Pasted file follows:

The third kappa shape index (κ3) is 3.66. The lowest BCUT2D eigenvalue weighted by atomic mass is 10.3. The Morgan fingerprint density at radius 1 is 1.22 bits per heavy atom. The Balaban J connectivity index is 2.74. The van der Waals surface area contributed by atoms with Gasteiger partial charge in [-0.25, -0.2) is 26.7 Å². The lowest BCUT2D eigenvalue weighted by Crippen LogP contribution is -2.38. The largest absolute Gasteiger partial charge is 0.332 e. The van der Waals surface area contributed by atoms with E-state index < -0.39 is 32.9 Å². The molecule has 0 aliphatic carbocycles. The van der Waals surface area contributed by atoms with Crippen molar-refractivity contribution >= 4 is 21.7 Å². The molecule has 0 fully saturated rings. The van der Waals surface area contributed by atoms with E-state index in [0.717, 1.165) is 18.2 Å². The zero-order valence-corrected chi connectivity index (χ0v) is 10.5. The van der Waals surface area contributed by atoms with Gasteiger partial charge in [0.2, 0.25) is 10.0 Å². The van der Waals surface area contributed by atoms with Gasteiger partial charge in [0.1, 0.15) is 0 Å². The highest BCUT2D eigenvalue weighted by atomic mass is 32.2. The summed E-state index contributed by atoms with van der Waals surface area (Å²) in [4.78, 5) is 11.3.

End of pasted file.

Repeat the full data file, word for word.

The third kappa shape index (κ3) is 3.66. The lowest BCUT2D eigenvalue weighted by atomic mass is 10.3. The Morgan fingerprint density at radius 1 is 1.22 bits per heavy atom. The Balaban J connectivity index is 2.74. The van der Waals surface area contributed by atoms with Gasteiger partial charge in [-0.25, -0.2) is 26.7 Å². The lowest BCUT2D eigenvalue weighted by Crippen LogP contribution is -2.38. The largest absolute Gasteiger partial charge is 0.332 e. The van der Waals surface area contributed by atoms with E-state index < -0.39 is 32.9 Å². The molecule has 0 aliphatic carbocycles. The van der Waals surface area contributed by atoms with Crippen molar-refractivity contribution >= 4 is 21.7 Å². The molecule has 0 fully saturated rings. The van der Waals surface area contributed by atoms with E-state index in [0.717, 1.165) is 18.2 Å². The zero-order valence-corrected chi connectivity index (χ0v) is 10.5. The van der Waals surface area contributed by atoms with Gasteiger partial charge in [0.2, 0.25) is 10.0 Å². The van der Waals surface area contributed by atoms with Gasteiger partial charge in [0.1, 0.15) is 0 Å². The highest BCUT2D eigenvalue weighted by atomic mass is 32.2. The summed E-state index contributed by atoms with van der Waals surface area (Å²) in [4.78, 5) is 11.3.